William Blake was an English poet, painter and printmaker. One of his most famous works is a book called Songs of Innocence and Experience. Situated in the village of Felpham, Blakes’ Cottage is where the poet and artist lived from 1800 to 1803.
The Cottage is one of only two houses to survive of the nine residences that Blake occupied during his lifetime. It was here that he wrote the words to the hymn Jerusalem, and where he was accused of treason. His three year sojourn in the cottage marked the beginning of the most important period in Blake’s creative life.
The cottage has Grade II listed status and in recent years has been the subject of restoration work. The Trust renovating the cottage also wants to purchase the second and only other surviving house that Blake lived in during his lifetime, located at No 17 South Molton Street in London’s West End, thereby linking the city with the sea.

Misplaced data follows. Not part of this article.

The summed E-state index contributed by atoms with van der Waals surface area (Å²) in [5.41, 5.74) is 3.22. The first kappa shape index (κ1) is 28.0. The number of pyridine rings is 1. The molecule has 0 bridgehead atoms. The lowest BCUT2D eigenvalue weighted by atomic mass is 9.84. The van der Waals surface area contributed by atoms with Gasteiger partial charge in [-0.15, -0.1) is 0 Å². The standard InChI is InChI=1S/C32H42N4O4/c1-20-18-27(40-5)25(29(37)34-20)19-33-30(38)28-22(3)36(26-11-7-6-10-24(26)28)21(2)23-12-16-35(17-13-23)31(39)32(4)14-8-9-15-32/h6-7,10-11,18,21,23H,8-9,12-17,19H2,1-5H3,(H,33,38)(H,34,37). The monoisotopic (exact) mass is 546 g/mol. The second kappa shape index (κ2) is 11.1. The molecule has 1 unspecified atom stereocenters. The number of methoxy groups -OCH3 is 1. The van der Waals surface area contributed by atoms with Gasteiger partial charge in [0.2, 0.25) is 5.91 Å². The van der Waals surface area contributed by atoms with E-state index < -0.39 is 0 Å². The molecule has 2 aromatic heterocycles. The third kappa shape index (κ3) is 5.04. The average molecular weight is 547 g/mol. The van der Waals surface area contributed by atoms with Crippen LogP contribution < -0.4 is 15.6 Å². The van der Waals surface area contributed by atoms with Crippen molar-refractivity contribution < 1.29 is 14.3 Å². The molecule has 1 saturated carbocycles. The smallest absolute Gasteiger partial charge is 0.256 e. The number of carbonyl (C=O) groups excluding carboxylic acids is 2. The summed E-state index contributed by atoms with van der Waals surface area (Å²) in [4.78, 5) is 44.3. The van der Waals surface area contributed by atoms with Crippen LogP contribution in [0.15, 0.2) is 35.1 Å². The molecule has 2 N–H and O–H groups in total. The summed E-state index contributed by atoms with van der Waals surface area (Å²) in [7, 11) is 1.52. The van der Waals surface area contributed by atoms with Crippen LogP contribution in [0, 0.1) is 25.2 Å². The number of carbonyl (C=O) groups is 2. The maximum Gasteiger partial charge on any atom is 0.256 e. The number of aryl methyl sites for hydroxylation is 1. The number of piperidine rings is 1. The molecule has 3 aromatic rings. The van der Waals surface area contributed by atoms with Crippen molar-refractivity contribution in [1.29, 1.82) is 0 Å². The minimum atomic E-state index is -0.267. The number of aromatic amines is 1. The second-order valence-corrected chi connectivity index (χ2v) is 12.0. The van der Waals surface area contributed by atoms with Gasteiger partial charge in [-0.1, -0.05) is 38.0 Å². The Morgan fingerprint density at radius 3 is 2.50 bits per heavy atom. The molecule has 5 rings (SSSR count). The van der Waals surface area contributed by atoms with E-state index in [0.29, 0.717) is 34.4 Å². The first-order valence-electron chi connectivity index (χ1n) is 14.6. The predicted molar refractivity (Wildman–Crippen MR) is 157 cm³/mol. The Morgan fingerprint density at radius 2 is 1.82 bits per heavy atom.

The cottage is close to several local pubs. Just across the road from the cottage, The Fox, named after a Customs and Excise cutter, dates back to 1790. Blake used to drink here and was once (falsely) charged with sedition after finding a soldier in his garden, who was quite possibly inebriated.
You can currently visit the cottage on open days to see a replica of Blake’s Eighteenth Century Wooden Rolling Press at work. Visit the Blake’s Cottage website for full details and to plan your visit.